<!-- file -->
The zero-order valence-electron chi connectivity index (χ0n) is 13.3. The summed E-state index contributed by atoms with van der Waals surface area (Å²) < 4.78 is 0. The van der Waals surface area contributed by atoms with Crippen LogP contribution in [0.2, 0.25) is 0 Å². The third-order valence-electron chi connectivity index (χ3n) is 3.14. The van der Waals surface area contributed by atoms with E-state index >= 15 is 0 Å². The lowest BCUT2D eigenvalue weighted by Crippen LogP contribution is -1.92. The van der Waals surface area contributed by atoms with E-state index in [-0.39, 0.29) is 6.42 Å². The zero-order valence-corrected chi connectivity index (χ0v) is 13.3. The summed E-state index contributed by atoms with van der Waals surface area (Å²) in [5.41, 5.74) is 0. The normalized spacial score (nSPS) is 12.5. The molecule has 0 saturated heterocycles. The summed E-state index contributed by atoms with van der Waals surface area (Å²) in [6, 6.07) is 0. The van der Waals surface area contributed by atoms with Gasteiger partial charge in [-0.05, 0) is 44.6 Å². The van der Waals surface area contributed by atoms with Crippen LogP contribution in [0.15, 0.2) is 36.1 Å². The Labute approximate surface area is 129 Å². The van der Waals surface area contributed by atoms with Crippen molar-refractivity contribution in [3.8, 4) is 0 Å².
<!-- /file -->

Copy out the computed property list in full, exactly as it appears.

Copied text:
The zero-order valence-electron chi connectivity index (χ0n) is 13.3. The summed E-state index contributed by atoms with van der Waals surface area (Å²) < 4.78 is 0. The van der Waals surface area contributed by atoms with Crippen LogP contribution in [0.2, 0.25) is 0 Å². The third-order valence-electron chi connectivity index (χ3n) is 3.14. The van der Waals surface area contributed by atoms with E-state index >= 15 is 0 Å². The lowest BCUT2D eigenvalue weighted by Crippen LogP contribution is -1.92. The van der Waals surface area contributed by atoms with E-state index in [-0.39, 0.29) is 6.42 Å². The zero-order valence-corrected chi connectivity index (χ0v) is 13.3. The summed E-state index contributed by atoms with van der Waals surface area (Å²) in [5.41, 5.74) is 0. The normalized spacial score (nSPS) is 12.5. The molecule has 0 saturated heterocycles. The summed E-state index contributed by atoms with van der Waals surface area (Å²) in [6, 6.07) is 0. The van der Waals surface area contributed by atoms with Gasteiger partial charge in [-0.05, 0) is 44.6 Å². The van der Waals surface area contributed by atoms with Crippen LogP contribution in [0.15, 0.2) is 36.1 Å². The Labute approximate surface area is 129 Å². The van der Waals surface area contributed by atoms with Crippen molar-refractivity contribution in [3.8, 4) is 0 Å².